Stay with me, I’m not just pulling your leg. If you would like to write a reasoned rebuttal, by all means do so via the comments or trackback!
Anyone who’s been on the ‘Net for any length of time knows that SEOs have a bad reputation. The reasons ‘everyone else’ (Web designers, Diggers, everyday Web users) don’t like us are valid, and many:
- Irrelevant or low-quality search results are often the work of SEOs
- Blog comment spam and trackback spam is often the work of SEOs
- Spam on social media sites such as Digg or Del.icio.us is often the work of SEOs
Now, I hear some white hat SEOs whining: but it wasn’t us! It was our black hat SEO cousins! To that I say: bugger off. Yes, we come in different shades and colors and types, but none of us wants to rank ‘correctly’, we all want to rank ‘as high as possible’, so stop pretending you’re on Google’s ’side’. We are a (highly dysfunctional) family. And even if you disown your ornery, toothless, black hat country cousin, everyone on the outside is going to associate you with him. Bottom line: we SEOs are in it together.
Anyway, it’s pretty clear that there are a lot of inconveniences and annoyances that everyday web users have to put up with because of us SEOs, and, in general, those everyday users don’t differentiate between white hats, black hats, gray hats or green hats. Thus we SEOs, in the aggregate, have a bad reputation among the Internet plebs (and patricians).
I would like to point out, however, that SEOs have actually done a lot of good for everyday users on the Web.
- SEOs have helped along the march to higher accessibility. Now, very few SEOs have preached about the overlap of accessibility and SEO (ahem). But even if most SEOs aren’t aware of it, many “on page” SEO best practices overlap heavily with accessibility. In many instances, it is hard to make the business case for high accessibility to the site owner. (”How many blind people even want to use our site, anyhow?”) Good thing SEOs have their own reasons for using alt attributes on images! Any SEO who reads and understands Google’s Guidelines and the like can’t help but further accessibility on the Web. And every little bit helps.
- SEOs often make search results more relevant. OK, for instance: if there is one single tactic that every single SEO nearly always pays attention to, it is writing a unique, relevant title tag. In many cases the designer, webmaster or site owner would have otherwise ignored the issue were it not for the SEO’s insistence. Now, SEOs care about the title tag because it can help rankings, but unique and relevant titles are also a huge usability boon. Without us, many more pages in the SERPs would have irrelevant or non-unique titles, and the search results would be less relevant and useful to everyday users in this respect. This is just one example; SEOs also ensure that Google includes many high quality Web pages which otherwise wouldn’t have been included, by tweaking site architecture and correcting indexing issues. In both of these cases (and with many similar website elements), SEO has made it profitable to improve the usability, spiderability, and quality of Web pages. We may not have done it altruistically, but the end result is countless Web pages (and SERPs) which are more usable, high quality and relevant as a side effect to our work.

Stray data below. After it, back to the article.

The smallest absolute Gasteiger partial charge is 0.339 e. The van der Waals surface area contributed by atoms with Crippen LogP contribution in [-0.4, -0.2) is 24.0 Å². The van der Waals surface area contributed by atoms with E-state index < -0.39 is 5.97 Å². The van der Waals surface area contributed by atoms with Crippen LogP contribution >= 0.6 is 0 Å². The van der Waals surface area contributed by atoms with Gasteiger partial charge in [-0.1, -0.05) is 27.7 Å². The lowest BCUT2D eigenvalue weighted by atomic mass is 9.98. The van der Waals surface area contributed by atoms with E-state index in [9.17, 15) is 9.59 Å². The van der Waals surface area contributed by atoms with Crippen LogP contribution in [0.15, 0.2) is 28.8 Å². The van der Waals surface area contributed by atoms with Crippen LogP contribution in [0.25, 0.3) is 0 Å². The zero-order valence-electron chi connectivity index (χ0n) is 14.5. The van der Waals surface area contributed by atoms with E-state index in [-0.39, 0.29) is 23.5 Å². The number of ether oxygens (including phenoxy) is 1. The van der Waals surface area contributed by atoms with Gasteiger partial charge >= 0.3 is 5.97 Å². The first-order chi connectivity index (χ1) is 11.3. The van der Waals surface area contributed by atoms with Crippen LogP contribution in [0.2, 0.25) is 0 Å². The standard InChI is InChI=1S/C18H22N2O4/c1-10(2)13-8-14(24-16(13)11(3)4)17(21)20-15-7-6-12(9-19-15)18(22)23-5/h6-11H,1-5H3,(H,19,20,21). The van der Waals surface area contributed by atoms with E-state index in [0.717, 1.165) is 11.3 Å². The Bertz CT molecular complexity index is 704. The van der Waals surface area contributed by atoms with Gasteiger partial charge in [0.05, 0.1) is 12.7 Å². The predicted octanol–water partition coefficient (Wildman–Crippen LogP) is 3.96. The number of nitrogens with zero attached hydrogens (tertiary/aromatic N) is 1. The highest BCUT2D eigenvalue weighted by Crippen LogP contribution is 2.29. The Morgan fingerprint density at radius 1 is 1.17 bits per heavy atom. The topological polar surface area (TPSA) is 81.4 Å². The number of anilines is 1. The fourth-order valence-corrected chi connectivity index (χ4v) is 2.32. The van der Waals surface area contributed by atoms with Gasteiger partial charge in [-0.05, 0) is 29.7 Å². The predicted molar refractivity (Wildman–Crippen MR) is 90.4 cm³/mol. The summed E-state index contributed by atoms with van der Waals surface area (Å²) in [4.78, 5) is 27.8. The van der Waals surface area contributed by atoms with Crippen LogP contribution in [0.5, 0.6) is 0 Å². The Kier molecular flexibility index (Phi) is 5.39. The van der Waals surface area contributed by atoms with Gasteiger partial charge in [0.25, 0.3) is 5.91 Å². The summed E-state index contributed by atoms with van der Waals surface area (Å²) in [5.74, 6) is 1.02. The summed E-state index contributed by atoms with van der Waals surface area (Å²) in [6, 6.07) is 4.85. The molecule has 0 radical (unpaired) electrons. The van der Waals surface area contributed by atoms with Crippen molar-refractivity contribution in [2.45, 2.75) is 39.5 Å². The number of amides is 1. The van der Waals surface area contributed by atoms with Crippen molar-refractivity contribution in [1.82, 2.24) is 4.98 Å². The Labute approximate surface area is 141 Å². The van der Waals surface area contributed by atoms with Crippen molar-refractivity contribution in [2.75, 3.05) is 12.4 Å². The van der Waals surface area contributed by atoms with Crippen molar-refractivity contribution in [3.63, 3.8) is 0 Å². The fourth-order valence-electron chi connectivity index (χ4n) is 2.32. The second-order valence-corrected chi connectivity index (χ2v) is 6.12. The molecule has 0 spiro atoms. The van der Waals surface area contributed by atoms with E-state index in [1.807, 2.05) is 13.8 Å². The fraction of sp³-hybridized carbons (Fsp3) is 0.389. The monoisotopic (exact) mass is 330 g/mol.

- SEOs have helped revolutionary Web applications such as Google and Digg reach the tipping point. SEOs tend to be early adopters and have wide online social circles, so when we seize onto something, we can help it spread faster than it otherwise would have. In the case of Google, the search engine’s administrators arguably purposefully appealed to SEOs by showing PageRank in the toolbar, which of course couldn’t help but fascinate every SEO. This led to a (perhaps unhealthy) obsession in the SEO industry; this obsession led to branding, coverage, and more user adoption. In the case of Digg, I admit that it had hit it big before SEOs infiltrated, but certainly a lot of the mainstream media and blogosphere attention centered on the SEO issues: power users, ‘the big Digg rig’, link baiting, etc. The ‘friction’ that SEOs cause brings attention, coverage and new users to the application. Now, the flipside of this is that once SEOs latch onto something, they often–initially–pollute it profusely, and lower its usefulness to everyday users. (This happened with both Google and Digg.) But I would argue this is a natural growing pain for any Web ecosystem, and when the administrators deal with the pollution the system usually ends up stronger and better as a result. Meanwhile, having helped solidify the application’s staying power, many SEOs stick around and become very productive users in the system.
Now, believe me I am not looking for a Nobel peace prize here. I just wanted to point out that SEOs have done a lot of good, as a group, for the Web. So, designers, Diggers, searchers: the next time you want to bash SEOs for all the Web’s woes… don’t.
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